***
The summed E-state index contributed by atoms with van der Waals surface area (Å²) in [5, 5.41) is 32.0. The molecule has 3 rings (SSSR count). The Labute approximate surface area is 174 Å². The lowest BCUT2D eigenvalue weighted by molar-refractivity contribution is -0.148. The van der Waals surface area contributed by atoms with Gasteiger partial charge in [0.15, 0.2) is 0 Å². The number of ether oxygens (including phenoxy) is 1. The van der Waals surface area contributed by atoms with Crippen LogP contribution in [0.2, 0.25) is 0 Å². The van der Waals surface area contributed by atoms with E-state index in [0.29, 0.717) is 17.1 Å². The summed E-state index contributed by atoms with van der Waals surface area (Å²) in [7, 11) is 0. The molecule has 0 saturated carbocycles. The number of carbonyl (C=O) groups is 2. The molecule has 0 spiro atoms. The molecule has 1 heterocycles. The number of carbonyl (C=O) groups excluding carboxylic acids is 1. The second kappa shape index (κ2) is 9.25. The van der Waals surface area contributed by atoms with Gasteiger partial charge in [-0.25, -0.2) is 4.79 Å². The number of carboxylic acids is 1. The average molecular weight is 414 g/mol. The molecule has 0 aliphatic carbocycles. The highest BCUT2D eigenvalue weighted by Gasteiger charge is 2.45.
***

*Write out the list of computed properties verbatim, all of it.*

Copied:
The summed E-state index contributed by atoms with van der Waals surface area (Å²) in [5, 5.41) is 32.0. The molecule has 3 rings (SSSR count). The Labute approximate surface area is 174 Å². The lowest BCUT2D eigenvalue weighted by molar-refractivity contribution is -0.148. The van der Waals surface area contributed by atoms with Gasteiger partial charge in [0.15, 0.2) is 0 Å². The number of ether oxygens (including phenoxy) is 1. The van der Waals surface area contributed by atoms with Crippen LogP contribution in [0.2, 0.25) is 0 Å². The van der Waals surface area contributed by atoms with E-state index in [0.29, 0.717) is 17.1 Å². The summed E-state index contributed by atoms with van der Waals surface area (Å²) in [7, 11) is 0. The molecule has 0 saturated carbocycles. The number of carbonyl (C=O) groups is 2. The molecule has 0 spiro atoms. The molecule has 1 heterocycles. The number of carbonyl (C=O) groups excluding carboxylic acids is 1. The second kappa shape index (κ2) is 9.25. The van der Waals surface area contributed by atoms with Gasteiger partial charge in [-0.25, -0.2) is 4.79 Å². The number of carboxylic acids is 1. The average molecular weight is 414 g/mol. The molecule has 0 aliphatic carbocycles. The highest BCUT2D eigenvalue weighted by Gasteiger charge is 2.45.